How Imported Car Tariffs Could Impact the U.S. Auto Industry

If you haven’t heard yet, there are proposed tariffs that could potentially hurt the automotive industry in the United States. Duties that the Trump administration placed on steel and aluminum earlier this year have already raised material costs for automakers. Imported car tariffs of 25 percent may happen, as it is thought that imported cars somehow pose a national security threat. According to the Center for Automotive Research, approximately 44 percent of all automobiles sold in the United States last year were imported. While some argue that American workers have been harmed for decades because of offshore production, others believe that the tax could create more damage for workers here instead.

imported car tariffs

The imported car tariffs might jeopardize hundreds of thousands of U.S. jobs, drastically increase prices on new vehicles for consumers, and create retaliation from other markets. According to Jennifer Thomas, vice president of the Alliance of Automobile Manufacturers, it would be the equivalent of an $83 billion tax on U.S. car buyers.

It’s not just new vehicles that would be affected — automotive parts would be, too. While Sumitomo Rubber North America manufactures some products in Buffalo, New York, it imports tires from Japan, Indonesia, and Thailand. There have been plans to increase production at the Buffalo facility by four times by 2020, but the tariffs would hinder those plans.

Vehicles from both domestic and foreign automakers are manufactured here in the States, and many of their parts are imported. In fact, 17 percent of the Ford Escape’s parts are imported from Mexico; the Chevrolet Silverado, 44 percent. If the tariffs are enacted, the average price of a new imported vehicle could increase by $6,000; for U.S.-built automobiles, $2,000. The cost of a Honda Accord — which is manufactured in Marysville, Ohio — could rise by $3,000.

Throughout the past several years, China has invested billions of dollars into the auto industry in Michigan. As a result, companies have expanded, new factories have been built, and more than 10,000 jobs were created in the Mitten state. While much of the development of autonomous and electric vehicles occurs in Michigan, many of the state’s auto companies depend on foreign markets — specifically China. Chinese companies have also bought out some American automotive businesses, including A123 Systems, an electric vehicle battery manufacturer, and Henniges, a company that makes sealing and anti-vibration products. Although the tariffs are slowing down Chinese investment in the U.S., some Chinese companies are considering moving their automotive businesses here.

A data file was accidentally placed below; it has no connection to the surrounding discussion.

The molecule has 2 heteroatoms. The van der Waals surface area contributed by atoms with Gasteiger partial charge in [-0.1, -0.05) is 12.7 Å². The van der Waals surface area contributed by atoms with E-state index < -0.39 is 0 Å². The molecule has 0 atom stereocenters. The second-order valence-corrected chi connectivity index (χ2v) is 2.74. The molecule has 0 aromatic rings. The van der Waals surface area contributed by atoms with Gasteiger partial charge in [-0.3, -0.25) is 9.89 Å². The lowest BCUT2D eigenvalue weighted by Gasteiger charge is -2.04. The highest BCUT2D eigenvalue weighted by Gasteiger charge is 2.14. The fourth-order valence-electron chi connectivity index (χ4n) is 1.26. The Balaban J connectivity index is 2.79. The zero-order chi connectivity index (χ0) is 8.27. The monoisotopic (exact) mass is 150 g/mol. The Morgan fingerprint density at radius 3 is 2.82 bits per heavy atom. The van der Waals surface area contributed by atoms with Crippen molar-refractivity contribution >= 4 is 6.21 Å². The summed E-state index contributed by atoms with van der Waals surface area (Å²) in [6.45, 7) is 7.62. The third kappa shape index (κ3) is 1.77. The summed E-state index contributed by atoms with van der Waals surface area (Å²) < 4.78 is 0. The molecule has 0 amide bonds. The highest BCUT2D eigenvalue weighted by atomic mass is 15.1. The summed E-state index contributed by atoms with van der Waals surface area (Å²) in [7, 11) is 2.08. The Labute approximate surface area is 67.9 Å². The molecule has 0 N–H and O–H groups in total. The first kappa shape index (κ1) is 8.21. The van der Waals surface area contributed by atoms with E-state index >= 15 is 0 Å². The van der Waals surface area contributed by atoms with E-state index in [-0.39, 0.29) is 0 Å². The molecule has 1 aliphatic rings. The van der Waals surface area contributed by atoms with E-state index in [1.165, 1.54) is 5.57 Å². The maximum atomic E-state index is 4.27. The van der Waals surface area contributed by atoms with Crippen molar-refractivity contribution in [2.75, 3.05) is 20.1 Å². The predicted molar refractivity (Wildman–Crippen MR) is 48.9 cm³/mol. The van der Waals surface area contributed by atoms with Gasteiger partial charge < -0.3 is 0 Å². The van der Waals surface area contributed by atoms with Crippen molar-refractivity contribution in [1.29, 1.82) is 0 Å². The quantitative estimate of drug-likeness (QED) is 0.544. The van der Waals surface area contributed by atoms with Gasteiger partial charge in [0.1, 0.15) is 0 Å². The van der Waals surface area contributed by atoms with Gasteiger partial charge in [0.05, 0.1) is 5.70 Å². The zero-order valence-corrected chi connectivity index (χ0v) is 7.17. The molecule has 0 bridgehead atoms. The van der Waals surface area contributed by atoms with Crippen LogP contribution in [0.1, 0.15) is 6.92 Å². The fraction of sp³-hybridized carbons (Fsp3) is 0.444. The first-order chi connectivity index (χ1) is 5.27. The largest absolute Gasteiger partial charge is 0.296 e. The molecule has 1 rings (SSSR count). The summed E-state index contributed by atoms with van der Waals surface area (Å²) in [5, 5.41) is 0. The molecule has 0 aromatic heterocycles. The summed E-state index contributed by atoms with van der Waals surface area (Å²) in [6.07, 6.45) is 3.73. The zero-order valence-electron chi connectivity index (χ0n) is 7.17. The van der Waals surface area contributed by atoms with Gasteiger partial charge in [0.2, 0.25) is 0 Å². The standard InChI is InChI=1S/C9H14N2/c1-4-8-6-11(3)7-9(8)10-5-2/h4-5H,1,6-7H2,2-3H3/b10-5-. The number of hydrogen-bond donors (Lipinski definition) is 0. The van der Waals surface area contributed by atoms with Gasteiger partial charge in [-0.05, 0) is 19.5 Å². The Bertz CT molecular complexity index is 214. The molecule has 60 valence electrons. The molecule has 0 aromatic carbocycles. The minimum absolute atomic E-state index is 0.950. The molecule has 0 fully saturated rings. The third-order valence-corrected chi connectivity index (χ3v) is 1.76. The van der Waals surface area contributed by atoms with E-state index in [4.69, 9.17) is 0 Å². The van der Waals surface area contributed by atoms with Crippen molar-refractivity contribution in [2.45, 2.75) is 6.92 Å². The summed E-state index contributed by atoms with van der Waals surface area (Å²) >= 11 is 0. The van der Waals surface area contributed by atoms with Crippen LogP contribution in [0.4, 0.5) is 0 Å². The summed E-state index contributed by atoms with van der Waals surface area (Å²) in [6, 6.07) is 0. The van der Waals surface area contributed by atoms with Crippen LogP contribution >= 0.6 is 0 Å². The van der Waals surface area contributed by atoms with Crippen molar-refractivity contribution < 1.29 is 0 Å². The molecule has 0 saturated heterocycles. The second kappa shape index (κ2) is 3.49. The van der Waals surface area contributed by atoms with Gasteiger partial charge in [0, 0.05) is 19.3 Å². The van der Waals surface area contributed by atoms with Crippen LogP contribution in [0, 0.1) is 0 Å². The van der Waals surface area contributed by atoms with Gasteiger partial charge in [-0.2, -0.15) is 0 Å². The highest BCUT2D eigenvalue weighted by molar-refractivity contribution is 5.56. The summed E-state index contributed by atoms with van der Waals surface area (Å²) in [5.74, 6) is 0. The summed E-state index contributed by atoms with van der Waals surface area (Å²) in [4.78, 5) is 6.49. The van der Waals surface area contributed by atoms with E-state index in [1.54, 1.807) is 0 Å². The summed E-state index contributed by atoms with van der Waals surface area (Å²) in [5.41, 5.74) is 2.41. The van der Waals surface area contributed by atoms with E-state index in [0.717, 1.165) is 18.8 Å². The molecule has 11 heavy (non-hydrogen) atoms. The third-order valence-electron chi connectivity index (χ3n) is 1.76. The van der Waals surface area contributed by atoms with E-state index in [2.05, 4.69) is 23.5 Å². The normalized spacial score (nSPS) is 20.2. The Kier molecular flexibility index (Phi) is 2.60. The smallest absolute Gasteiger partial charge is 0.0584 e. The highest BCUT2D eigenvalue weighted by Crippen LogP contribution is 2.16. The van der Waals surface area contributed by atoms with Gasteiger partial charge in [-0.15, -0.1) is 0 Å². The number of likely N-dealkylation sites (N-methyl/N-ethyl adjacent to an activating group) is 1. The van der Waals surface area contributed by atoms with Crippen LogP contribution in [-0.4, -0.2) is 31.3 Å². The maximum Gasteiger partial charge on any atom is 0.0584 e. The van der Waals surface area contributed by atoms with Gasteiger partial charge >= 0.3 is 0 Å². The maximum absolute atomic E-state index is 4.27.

Basically, every new vehicle produced in the United States today relies on imported parts.

However, in retaliation to the administration’s imposed tariffs on Chinese-made products, China raised its duties on imported vehicles to 40 percent, hitting Ford, Tesla, BMW, and Mercedes-Benz the hardest. The U.S. tariffs on Chinese made goods include a 25 percent tax on Chinese manufactured automobiles, which has really only affected General Motors and Volvo.

Meanwhile, industry groups argue that the “higher costs will inevitably lead to declining sales and the loss of American jobs, as well as increasing vehicle service and repair costs that may result in consumers delaying critical vehicle maintenance.” In 2017, the U.S. imported $360 billion worth of vehicles and parts. About half of the imports were from Mexico, followed by Canada, Japan, Germany, South Korea, China, and the U.K.

Automaker labor unions are concerned that tens of thousands of jobs are in danger. About 195,000 Americans could become unemployed within one to three years after the tariffs are imposed. Hyundai’s labor union says that, along with U.S. sales, 20,000 jobs at the Montgomery, Alabama, plant may be eliminated.

While automotive companies, global trading partners, and industry groups are pleading that Trump does not impose the imported car tariffs, the administration is hoping to use them as a bargaining chip for better trade agreements. However, they could end up backfiring and hindering our own businesses.

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